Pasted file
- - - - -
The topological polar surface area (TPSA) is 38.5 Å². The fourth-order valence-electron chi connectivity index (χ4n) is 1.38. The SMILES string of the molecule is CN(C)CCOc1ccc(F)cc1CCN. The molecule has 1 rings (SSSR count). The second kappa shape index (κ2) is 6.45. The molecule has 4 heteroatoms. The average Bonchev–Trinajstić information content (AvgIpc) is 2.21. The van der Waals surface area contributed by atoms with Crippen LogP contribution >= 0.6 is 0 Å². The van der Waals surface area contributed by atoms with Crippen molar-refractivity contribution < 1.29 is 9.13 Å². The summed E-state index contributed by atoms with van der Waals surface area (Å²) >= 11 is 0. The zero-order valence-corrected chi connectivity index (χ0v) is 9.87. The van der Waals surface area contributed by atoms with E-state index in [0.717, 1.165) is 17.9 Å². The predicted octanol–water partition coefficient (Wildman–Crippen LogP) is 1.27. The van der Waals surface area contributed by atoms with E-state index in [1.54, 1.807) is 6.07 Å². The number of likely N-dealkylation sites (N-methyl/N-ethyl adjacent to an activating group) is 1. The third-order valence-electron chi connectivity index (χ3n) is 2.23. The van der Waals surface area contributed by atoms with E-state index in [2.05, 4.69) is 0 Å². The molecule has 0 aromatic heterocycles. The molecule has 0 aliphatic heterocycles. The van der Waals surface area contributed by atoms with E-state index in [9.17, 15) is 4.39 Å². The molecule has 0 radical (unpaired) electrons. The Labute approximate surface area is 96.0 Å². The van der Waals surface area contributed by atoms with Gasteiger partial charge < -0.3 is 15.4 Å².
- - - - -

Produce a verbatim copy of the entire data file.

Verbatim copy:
The topological polar surface area (TPSA) is 38.5 Å². The fourth-order valence-electron chi connectivity index (χ4n) is 1.38. The SMILES string of the molecule is CN(C)CCOc1ccc(F)cc1CCN. The molecule has 1 rings (SSSR count). The second kappa shape index (κ2) is 6.45. The molecule has 4 heteroatoms. The average Bonchev–Trinajstić information content (AvgIpc) is 2.21. The van der Waals surface area contributed by atoms with Crippen LogP contribution >= 0.6 is 0 Å². The van der Waals surface area contributed by atoms with Crippen molar-refractivity contribution < 1.29 is 9.13 Å². The summed E-state index contributed by atoms with van der Waals surface area (Å²) >= 11 is 0. The zero-order valence-corrected chi connectivity index (χ0v) is 9.87. The van der Waals surface area contributed by atoms with E-state index in [0.717, 1.165) is 17.9 Å². The predicted octanol–water partition coefficient (Wildman–Crippen LogP) is 1.27. The van der Waals surface area contributed by atoms with E-state index in [1.54, 1.807) is 6.07 Å². The number of likely N-dealkylation sites (N-methyl/N-ethyl adjacent to an activating group) is 1. The third-order valence-electron chi connectivity index (χ3n) is 2.23. The van der Waals surface area contributed by atoms with E-state index in [2.05, 4.69) is 0 Å². The molecule has 0 aromatic heterocycles. The molecule has 0 aliphatic heterocycles. The van der Waals surface area contributed by atoms with E-state index in [9.17, 15) is 4.39 Å². The molecule has 0 radical (unpaired) electrons. The Labute approximate surface area is 96.0 Å². The van der Waals surface area contributed by atoms with Gasteiger partial charge < -0.3 is 15.4 Å².